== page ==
Eduardo had to go back to work. Me and Doug did a did a bit more hacking, Ed-less -- we got non-blocking UDP working on Windows, and Doug started working on a directory entry change notification binding for Windows. This won't be ready until Factor 0.91, but I'm going to implement the Unix side; kqueue on BSD, inotify on Linux, and whatever crap Solaris has on Solaris. Having a cross-platform directory change notification API is something I've wanted for a while; many other language implementations don't bother with features like this, but I consider it essential.
I also optimized the MD5 library a little bit, and improved the locals library (you can have local word definitions, and locals are writable). Doug updated the
libs/mathlibrary for the new module system. There's a lot of cool code there; quaternions, polynomials, combinatorics, numerical integration... indispensable tools for hard-core programming.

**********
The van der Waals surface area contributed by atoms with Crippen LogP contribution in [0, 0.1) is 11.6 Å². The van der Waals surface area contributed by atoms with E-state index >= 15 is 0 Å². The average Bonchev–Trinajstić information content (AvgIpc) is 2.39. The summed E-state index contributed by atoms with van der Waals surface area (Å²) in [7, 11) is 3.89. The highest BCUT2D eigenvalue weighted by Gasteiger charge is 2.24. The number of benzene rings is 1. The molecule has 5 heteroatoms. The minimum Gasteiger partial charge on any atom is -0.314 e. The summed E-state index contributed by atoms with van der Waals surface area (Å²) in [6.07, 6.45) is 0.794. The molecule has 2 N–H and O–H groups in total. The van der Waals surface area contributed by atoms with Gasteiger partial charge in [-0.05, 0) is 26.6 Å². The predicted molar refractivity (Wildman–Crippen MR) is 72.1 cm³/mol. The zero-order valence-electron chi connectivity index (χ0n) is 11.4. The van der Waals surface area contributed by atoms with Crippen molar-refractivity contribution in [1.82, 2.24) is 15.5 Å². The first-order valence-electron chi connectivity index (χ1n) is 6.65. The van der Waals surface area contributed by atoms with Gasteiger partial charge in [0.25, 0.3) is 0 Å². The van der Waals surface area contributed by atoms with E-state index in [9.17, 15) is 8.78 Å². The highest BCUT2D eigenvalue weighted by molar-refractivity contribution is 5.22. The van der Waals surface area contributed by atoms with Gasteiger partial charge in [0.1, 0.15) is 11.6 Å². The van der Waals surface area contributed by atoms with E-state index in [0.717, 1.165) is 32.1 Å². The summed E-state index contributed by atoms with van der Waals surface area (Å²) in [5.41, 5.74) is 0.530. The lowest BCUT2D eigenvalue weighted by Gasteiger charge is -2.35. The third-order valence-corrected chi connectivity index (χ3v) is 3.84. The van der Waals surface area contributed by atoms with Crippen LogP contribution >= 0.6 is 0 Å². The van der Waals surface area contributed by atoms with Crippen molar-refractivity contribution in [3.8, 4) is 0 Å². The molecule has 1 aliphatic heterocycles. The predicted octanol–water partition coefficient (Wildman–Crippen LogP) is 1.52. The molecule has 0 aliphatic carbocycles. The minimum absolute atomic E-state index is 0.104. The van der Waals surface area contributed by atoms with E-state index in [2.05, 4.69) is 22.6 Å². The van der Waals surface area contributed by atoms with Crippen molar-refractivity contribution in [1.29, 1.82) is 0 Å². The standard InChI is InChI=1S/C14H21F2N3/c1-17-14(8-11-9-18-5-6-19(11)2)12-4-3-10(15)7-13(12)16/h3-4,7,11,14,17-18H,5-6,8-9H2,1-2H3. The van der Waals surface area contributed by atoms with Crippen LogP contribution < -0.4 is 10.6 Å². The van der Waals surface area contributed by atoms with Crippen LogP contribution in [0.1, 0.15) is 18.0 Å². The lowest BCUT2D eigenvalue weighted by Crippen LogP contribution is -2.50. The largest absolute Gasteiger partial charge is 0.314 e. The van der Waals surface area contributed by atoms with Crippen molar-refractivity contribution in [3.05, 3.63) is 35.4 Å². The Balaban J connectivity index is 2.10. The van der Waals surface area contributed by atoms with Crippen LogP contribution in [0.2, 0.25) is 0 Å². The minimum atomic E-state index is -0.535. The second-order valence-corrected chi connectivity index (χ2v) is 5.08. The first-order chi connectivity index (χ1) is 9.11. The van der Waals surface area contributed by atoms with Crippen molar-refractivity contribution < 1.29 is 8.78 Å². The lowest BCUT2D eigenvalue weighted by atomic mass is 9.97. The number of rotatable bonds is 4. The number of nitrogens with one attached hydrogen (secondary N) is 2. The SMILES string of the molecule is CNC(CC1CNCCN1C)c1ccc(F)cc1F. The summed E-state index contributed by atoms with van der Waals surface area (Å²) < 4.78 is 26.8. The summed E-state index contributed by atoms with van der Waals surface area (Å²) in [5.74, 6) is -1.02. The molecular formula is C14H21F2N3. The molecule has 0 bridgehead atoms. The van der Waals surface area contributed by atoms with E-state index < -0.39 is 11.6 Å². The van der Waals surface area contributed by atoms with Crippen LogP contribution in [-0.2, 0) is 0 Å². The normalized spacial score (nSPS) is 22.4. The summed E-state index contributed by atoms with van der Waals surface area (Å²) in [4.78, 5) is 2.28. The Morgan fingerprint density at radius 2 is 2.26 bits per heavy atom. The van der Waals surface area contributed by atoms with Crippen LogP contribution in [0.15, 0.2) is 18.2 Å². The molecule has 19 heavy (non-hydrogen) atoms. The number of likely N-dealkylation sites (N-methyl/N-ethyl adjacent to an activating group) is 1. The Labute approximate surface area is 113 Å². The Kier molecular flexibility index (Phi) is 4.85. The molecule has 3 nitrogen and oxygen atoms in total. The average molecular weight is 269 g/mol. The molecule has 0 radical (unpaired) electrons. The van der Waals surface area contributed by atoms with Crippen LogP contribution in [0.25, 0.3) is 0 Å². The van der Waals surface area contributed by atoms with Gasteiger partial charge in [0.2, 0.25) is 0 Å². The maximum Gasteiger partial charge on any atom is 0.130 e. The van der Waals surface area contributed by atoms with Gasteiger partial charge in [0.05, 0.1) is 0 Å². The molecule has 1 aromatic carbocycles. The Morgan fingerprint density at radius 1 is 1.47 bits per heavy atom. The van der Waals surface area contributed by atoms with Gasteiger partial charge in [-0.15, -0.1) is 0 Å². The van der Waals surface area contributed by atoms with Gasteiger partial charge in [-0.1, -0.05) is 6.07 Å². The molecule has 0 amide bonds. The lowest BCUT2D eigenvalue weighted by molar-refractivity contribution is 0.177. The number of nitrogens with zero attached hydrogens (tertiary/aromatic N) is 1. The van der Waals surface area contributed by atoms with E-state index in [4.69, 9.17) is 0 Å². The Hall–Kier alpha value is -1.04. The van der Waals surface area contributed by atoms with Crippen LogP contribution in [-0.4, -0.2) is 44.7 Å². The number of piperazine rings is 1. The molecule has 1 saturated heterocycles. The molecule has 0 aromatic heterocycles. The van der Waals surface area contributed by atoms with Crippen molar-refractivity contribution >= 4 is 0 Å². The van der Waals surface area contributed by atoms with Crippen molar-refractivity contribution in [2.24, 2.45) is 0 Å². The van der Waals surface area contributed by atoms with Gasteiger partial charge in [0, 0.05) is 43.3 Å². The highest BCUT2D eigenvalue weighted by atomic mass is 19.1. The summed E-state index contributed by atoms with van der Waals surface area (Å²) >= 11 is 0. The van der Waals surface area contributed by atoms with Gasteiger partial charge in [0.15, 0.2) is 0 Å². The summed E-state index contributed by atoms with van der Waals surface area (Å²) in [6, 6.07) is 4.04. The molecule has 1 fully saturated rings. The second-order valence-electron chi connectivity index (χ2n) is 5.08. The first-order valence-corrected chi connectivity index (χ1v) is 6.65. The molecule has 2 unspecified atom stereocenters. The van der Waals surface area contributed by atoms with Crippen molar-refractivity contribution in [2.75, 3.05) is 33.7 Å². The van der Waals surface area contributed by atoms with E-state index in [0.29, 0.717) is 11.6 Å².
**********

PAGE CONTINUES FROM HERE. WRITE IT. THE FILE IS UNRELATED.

I'd like to elaborate on one point regrading writable locals. Consider the following Lisp function:
(defun counter (n)
(lambda () (prog1 n (setf n (1- n))))
(lambda () (prog1 n (setf n (1+ n))))))
This returns a pair of closures which increment and decrement a shared counter. Each closure returns the current value of the counter before changing it. The initial value of the counter is the value passed to the function, and each pair of closures has a unique internal counter value.
Using the locals library, the Factor equivalent is:
:: counter | n! |
[ n dup 1- n! ]
[ n dup 1+ n! ] ;
!suffix in the list of local parameter names indicates the local should be writable; now, the
n!local word can be used to write to it. The Factor code is almost identical to the Lisp code, except with fewer parentheses.
In both cases, you see that we differentiate between binding and assignment, and also we are able to write to a local closed over in an outer scope; the
n!word does not create a new internal variable in the counter quotation, but modifies the value in the lexical environment of the
On the other hand, some languages, such as Python, claim to support lexical closures, however the essential property of closures -- that they close over the lexical scope -- is not preserved, and assigning to a local simply creates a new binding in the innermost scope! Guys, that is retarded! Look at the workarounds these people use. It is really no better than Java's anonymous inner classes, and if you want to call those "closures", you may as well say that C# is a "dynamic" language.